Posted by Richard Willett - Memes and headline comments by David Icke Posted on 3 July 2024

New cars fitted with automatic speed limiters from this week – can drivers turn them off?

All new cars sold in Europe are required to be equipped with speed limiters from this week – and UK models are likely to have them installed too.

As of Sunday 7 July 2024, new vehicles will need to have Intelligent Speed Assistance (ISA) systems fitted as standard as part of an EU safety regulation mandate.

While the same law does not apply in Britain, most models sold in the UK will ultimately have the same speed-limiting technology installed by manufacturers.

We explain how it works, why it is being introduced, if the UK Government is also considering a mandate and explain if you can manually override the system or turn it off entirely.

How does Intelligent Speed Assistance work?

Intelligent Speed Assistance technology, put simply, can restrict a vehicle’s speed automatically.

It uses a combination of GPS data, satellite navigation, speed-sign recognition cameras and forward-facing cameras to identify what the speed limit is at any given time and determine if the vehicle is exceeding it.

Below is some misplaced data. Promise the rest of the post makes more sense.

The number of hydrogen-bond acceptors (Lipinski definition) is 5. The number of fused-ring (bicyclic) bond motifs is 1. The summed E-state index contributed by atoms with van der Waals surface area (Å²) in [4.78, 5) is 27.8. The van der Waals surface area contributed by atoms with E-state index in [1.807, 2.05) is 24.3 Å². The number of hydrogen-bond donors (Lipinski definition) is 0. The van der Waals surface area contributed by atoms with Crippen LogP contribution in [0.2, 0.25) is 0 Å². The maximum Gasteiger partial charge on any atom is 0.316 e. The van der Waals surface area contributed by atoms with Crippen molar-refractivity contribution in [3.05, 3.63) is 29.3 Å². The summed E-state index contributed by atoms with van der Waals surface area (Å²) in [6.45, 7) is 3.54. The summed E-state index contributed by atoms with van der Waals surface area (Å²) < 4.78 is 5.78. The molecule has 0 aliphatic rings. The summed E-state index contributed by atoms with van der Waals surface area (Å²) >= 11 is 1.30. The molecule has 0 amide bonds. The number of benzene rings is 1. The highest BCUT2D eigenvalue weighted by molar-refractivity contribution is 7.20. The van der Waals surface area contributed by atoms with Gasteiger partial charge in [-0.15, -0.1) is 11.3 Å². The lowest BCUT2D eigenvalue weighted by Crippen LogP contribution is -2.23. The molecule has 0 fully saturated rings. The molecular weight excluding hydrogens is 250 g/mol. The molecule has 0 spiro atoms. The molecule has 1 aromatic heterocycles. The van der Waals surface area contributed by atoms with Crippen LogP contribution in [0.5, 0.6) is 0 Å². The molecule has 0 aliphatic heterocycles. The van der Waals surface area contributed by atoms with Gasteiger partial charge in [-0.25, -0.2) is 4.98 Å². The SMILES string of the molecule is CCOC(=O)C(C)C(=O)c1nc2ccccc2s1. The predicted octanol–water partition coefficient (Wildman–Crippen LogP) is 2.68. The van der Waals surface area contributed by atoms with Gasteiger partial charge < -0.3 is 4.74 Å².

If the car is travelling over the limit, the system can ultimately reduce the engine power until the legal speed is met.

For instance, if you’re driving on the M1, the ISA technology can limit you to a maximum of 70mph.

Before the system intervenes to lower a car’s speed, motorists are initially warned they need to slow down.

The warning is either via a visual alert on the instrument cluster or screen, a short audible warning, or a haptic notification that gently vibrates the steering wheel when the limit is being exceeded. Manufacturers can use a combination of these or all three.

If the alerts are ignored by the driver, the system automatically slows the car by restricting engine power – though at no time does it apply the brakes.

Why the EU has mandated Intelligent Speed Assistance

European Parliament in 2019 agreed to mandate ISA technology to combat excessive traffic collisions and injuries on roads across the continent.

The technology was recommended by the European Transport Safety Council on claims that ISA could reduce traffic collisions by 30 per cent and casualties by 20 per cent as part of a wider target of achieving zero road deaths by 2050.

From 6 July 2022, every new model introduced to market for the first time has been required by EU law to have the technology.

But from 7 July 2024, ISA will need to be retrofitted to all new vehicle in showrooms.

This means manufacturers will need to install the tech on some long-in-the-tooth models, such as the VW Touran, which has been on sale in its existing generation since 2015.

Read More: New cars fitted with automatic speed limiters from this week – can drivers turn them off?

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